URL design is the often neglected part of web application and web service design. However, URLs are part of your web application’s public interface, and good URLs make a better application. This short presentation introduces URL design to web developers.
So what and why do I care?
- URLs are part of your web application’s public interface.
- Bad URLs make it difficult to debug your application.
- Clean URLs make everyone’s life easier.
- Don’t change
- Don’t expose implementation technology details
- Don’t include unnecessary information
- Are fairly short
- Identify resources, not operations
Benefits of good URLs
- Consistent public API - makes your application easier to understand
- Implementation independent URLs - don’t change when the technology does
- Short URLs - more usable - easier to type or paste into other media
Nice URLs don’t change
- On the web, hyperlinks are one-way
- People expect URLs to be stable
- Changing URLs breaks other peoples’ links and bookmarks
- Stable URLs require up-front design
Master detail URLs
/widgets/- a resource representing a collection of widgets
/widgets/42- the single widget with unique identifier 42
/widgets/42/edit- an editable representation of widget 42, e.g. a form
- There are two versions of this kind of scheme
/widgets/42- like a file system path, with a common prefix
/widget/42- independent of each other, the second more logical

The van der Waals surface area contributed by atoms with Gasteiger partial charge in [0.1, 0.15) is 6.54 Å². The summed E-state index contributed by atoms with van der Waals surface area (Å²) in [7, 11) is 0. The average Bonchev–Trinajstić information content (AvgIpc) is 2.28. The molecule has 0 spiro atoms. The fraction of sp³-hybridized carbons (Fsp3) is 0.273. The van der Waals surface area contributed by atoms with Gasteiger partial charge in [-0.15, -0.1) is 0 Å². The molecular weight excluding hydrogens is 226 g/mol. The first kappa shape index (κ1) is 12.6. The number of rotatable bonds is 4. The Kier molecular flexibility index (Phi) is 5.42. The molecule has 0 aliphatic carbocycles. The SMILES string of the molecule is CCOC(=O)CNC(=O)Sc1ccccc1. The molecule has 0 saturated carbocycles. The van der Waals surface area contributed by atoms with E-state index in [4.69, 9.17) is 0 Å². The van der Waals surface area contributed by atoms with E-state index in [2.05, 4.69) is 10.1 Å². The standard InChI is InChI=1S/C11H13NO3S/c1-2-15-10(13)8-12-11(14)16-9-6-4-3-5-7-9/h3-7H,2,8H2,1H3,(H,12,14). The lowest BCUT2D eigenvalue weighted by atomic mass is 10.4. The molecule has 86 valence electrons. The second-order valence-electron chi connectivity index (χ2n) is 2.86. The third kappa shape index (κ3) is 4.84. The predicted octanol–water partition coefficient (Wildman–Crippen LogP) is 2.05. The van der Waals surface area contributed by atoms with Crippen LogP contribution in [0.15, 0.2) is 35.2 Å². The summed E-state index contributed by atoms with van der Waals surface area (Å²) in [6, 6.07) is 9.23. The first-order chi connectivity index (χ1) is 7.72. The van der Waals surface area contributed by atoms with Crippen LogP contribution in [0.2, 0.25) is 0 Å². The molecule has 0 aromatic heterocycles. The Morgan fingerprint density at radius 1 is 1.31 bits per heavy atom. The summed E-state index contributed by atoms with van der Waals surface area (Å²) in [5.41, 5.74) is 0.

- Identify a kind of ‘resource’, e.g. ‘widgets’
- Identify separate resources, e.g. list of widgets, one widget
- Choose operations, e.g. list, add, view, update, delete
- Match operations on resources to HTTP methods on URLs
HTTP requests for operations
GET /widgets- list widgets
GET /widgets/new- edit a new widget
POST /widgets- add a new widget
GET /widgets/42- select one widget
GET /widgets/42/edit- edit the widget
POST /widgets/42- update the widget
POST /widgets/42?method=delete- delete
- Use URL parameters to specify options for resources. e.g
- Look out for standard cases, e.g. paging list results, like
Aliases and external identifiers
- In a URL like
/widgets/42, 42 is probably a database identifier
- Aliases are more friendly, e.g.
- External unique identifiers are more durable, e.g. ISBN in
- Web frameworks typically map an HTTP request (e.g.
GET /widgets) to an ‘action’ method
- Group code that handles related resource URLs
- In web frameworks, this is usually a called a ‘controller’ that groups actions
- Sometimes it’s easier to choose the URLs before adding controller actions
Next steps: the rest of the HTTP interface
- Handle error conditions for each HTTP request and return an HTTP error response
- Add options to requests
- Add alternative resource representations, e.g. plain text or JSON instead of HTML